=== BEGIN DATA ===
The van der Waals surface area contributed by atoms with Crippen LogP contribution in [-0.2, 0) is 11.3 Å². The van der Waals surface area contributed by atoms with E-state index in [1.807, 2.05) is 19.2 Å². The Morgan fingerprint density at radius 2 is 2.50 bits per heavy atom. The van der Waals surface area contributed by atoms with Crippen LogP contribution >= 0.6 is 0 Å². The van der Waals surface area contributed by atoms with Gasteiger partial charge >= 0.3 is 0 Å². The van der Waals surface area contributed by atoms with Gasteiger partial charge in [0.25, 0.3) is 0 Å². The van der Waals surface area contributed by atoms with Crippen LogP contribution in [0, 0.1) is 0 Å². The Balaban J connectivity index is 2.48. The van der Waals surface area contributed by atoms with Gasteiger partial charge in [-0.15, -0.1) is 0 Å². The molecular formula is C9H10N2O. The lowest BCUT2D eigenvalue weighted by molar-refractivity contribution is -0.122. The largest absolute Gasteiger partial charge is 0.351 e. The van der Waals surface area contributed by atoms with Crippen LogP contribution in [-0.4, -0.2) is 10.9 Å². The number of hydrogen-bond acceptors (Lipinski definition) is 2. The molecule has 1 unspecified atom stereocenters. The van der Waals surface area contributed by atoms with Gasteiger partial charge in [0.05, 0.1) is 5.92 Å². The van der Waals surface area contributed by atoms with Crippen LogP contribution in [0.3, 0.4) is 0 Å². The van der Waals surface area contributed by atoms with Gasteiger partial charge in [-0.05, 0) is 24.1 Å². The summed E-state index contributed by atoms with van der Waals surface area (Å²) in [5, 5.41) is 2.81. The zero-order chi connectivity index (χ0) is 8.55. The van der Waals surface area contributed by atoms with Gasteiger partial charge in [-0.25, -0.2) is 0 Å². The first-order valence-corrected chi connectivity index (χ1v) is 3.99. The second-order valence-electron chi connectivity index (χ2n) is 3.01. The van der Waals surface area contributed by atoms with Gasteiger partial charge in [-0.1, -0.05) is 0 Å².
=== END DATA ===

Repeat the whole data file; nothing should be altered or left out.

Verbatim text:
The van der Waals surface area contributed by atoms with Crippen LogP contribution in [-0.2, 0) is 11.3 Å². The van der Waals surface area contributed by atoms with E-state index in [1.807, 2.05) is 19.2 Å². The Morgan fingerprint density at radius 2 is 2.50 bits per heavy atom. The van der Waals surface area contributed by atoms with Crippen LogP contribution >= 0.6 is 0 Å². The van der Waals surface area contributed by atoms with Gasteiger partial charge >= 0.3 is 0 Å². The van der Waals surface area contributed by atoms with Gasteiger partial charge in [0.25, 0.3) is 0 Å². The van der Waals surface area contributed by atoms with Crippen LogP contribution in [0, 0.1) is 0 Å². The Balaban J connectivity index is 2.48. The van der Waals surface area contributed by atoms with Gasteiger partial charge in [-0.15, -0.1) is 0 Å². The molecular formula is C9H10N2O. The lowest BCUT2D eigenvalue weighted by molar-refractivity contribution is -0.122. The largest absolute Gasteiger partial charge is 0.351 e. The van der Waals surface area contributed by atoms with Crippen LogP contribution in [-0.4, -0.2) is 10.9 Å². The number of hydrogen-bond acceptors (Lipinski definition) is 2. The molecule has 1 unspecified atom stereocenters. The van der Waals surface area contributed by atoms with Gasteiger partial charge in [0.05, 0.1) is 5.92 Å². The van der Waals surface area contributed by atoms with Crippen LogP contribution in [0.3, 0.4) is 0 Å². The van der Waals surface area contributed by atoms with Gasteiger partial charge in [-0.05, 0) is 24.1 Å². The summed E-state index contributed by atoms with van der Waals surface area (Å²) in [5, 5.41) is 2.81. The zero-order chi connectivity index (χ0) is 8.55. The van der Waals surface area contributed by atoms with Gasteiger partial charge in [-0.25, -0.2) is 0 Å². The first-order valence-corrected chi connectivity index (χ1v) is 3.99. The second-order valence-electron chi connectivity index (χ2n) is 3.01. The van der Waals surface area contributed by atoms with Gasteiger partial charge in [-0.1, -0.05) is 0 Å².